The ultra-compact dwarf galaxy, M60-UCD1, is packed with an extraordinary number of stars and may be the most crowded galaxy near Earth, the U.S. space agency said Tuesday in a release.
M60-UCD1, estimated to be about 10 billion years old, is near the elliptical galaxy NGC 4649 and 54 million light years from Earth, NASA said. NGC 4649 is the most luminous known galaxy of its type and one of the most massive, weighing 200 million times more than the sun, based on observations with the W.M. Keck Observatory 10-meter telescope in Hawaii.
"Traveling from one star to another would be a lot easier in M60-UCD1 than it is in our galaxy, but it would still take hundreds of years using present technology," said Jay Strader of Michigan State University and lead author on the research, published in the latest The Astrophysical Journal Letters.
The 6.5-meter Multiple Mirror Telescope in Arizona was used to study the amount of elements heavier than hydrogen and helium in stars in the galaxy, NASA said, finding the values were similar to the sun.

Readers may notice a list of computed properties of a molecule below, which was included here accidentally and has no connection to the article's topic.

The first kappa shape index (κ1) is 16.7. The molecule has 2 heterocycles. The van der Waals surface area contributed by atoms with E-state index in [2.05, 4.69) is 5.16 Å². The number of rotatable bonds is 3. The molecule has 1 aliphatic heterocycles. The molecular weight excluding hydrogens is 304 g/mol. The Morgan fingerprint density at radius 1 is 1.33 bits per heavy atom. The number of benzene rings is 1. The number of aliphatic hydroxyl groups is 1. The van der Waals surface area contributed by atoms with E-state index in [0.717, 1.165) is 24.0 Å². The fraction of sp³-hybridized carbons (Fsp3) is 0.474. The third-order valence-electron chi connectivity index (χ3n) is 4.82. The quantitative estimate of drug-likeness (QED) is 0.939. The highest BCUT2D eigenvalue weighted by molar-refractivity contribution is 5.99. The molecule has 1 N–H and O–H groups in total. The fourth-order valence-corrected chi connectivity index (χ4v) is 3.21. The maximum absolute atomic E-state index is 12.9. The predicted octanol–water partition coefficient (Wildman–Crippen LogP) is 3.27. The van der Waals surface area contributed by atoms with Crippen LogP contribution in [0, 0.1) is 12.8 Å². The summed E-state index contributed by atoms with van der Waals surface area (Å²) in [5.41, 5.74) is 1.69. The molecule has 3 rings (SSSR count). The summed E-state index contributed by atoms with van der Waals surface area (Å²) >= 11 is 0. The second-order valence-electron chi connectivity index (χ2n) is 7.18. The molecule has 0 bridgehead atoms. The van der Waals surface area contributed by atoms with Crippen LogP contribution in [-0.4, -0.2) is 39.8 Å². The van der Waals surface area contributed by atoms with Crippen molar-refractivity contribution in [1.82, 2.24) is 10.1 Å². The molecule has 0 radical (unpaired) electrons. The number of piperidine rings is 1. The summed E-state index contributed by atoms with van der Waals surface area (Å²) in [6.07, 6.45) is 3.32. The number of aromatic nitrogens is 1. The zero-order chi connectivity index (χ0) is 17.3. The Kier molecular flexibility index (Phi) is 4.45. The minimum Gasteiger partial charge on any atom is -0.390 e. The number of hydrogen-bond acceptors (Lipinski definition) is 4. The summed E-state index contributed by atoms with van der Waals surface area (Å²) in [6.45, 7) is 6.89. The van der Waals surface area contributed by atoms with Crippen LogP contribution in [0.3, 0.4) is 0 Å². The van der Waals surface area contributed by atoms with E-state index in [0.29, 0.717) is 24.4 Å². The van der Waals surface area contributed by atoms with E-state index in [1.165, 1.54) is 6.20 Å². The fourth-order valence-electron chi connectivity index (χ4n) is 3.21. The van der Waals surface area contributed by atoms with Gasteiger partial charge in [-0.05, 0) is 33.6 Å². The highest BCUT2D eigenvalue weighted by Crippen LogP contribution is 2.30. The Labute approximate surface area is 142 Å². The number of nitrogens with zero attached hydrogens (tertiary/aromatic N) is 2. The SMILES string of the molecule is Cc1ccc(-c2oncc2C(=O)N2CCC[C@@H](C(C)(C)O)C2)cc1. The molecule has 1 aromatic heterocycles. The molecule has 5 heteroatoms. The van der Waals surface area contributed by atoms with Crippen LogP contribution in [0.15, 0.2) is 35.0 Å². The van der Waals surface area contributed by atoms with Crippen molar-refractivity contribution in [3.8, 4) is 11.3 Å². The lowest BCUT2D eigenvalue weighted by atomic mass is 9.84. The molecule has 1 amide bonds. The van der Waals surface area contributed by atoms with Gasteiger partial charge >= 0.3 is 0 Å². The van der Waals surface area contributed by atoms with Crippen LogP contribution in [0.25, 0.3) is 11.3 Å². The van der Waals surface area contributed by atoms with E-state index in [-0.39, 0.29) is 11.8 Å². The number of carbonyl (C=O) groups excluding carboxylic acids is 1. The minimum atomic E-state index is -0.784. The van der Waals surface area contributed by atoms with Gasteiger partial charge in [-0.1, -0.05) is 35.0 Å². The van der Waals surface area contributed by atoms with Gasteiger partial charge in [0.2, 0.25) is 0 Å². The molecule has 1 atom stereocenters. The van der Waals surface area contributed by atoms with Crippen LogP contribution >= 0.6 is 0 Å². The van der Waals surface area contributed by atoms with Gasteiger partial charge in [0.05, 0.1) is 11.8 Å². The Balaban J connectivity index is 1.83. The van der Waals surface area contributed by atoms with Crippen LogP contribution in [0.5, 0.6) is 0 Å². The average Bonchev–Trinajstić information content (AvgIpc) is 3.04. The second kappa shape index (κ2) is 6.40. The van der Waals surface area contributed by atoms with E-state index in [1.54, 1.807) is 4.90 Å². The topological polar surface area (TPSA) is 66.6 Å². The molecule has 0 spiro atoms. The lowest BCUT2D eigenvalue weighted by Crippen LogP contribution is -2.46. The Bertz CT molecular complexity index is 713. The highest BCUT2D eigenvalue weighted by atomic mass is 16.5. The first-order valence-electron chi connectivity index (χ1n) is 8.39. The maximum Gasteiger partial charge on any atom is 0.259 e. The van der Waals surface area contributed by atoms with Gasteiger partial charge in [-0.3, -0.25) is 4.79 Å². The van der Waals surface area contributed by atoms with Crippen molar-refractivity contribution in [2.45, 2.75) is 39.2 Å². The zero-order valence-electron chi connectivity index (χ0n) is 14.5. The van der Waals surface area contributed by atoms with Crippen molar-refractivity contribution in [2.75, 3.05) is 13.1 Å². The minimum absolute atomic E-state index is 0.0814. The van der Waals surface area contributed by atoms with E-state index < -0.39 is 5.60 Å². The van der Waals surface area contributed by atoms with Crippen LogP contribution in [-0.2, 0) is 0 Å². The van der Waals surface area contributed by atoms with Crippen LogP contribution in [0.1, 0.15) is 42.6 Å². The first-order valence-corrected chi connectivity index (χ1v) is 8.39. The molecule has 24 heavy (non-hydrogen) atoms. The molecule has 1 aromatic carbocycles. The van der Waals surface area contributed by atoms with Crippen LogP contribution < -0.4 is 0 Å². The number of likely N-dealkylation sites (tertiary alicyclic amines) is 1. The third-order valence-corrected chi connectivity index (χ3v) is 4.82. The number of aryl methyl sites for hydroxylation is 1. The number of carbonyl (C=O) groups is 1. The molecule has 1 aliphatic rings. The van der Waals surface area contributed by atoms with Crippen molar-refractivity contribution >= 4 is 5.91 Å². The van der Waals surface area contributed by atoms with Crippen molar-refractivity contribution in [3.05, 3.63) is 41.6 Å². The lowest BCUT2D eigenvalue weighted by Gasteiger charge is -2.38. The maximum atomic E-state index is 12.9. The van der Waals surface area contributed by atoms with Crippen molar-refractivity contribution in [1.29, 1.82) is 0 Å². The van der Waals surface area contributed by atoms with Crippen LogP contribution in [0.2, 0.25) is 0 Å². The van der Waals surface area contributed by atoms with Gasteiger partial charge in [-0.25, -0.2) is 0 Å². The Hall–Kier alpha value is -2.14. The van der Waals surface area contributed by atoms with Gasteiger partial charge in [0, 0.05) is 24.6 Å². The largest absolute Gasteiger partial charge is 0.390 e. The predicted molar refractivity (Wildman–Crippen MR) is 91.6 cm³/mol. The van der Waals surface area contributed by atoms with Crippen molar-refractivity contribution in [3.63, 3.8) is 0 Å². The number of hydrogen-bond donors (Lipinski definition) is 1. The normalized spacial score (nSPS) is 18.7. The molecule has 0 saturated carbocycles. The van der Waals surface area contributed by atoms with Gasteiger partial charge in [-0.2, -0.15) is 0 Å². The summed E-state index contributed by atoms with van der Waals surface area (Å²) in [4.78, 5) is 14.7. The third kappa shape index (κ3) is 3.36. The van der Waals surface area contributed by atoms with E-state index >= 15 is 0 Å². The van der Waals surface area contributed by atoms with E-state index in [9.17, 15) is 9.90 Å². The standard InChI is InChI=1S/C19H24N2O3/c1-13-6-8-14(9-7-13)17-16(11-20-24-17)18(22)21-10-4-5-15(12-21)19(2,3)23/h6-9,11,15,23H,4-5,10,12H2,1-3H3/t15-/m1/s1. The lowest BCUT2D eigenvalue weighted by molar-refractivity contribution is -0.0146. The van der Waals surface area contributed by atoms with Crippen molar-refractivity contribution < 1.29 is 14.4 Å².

"The abundance of heavy elements in this galaxy makes it a fertile environment for planets and, potentially, for life to form," said co-author Anil Seth of the University of Utah.
Astronomers said they want to determine whether M60-UCD1 was born as a jam-packed star cluster or became more compact as stars were ripped from it.
"We think nearly all of the stars have been pulled away from the exterior of what once was a much bigger galaxy," said co-author Duncan Forbes of Swinburne University in Australia.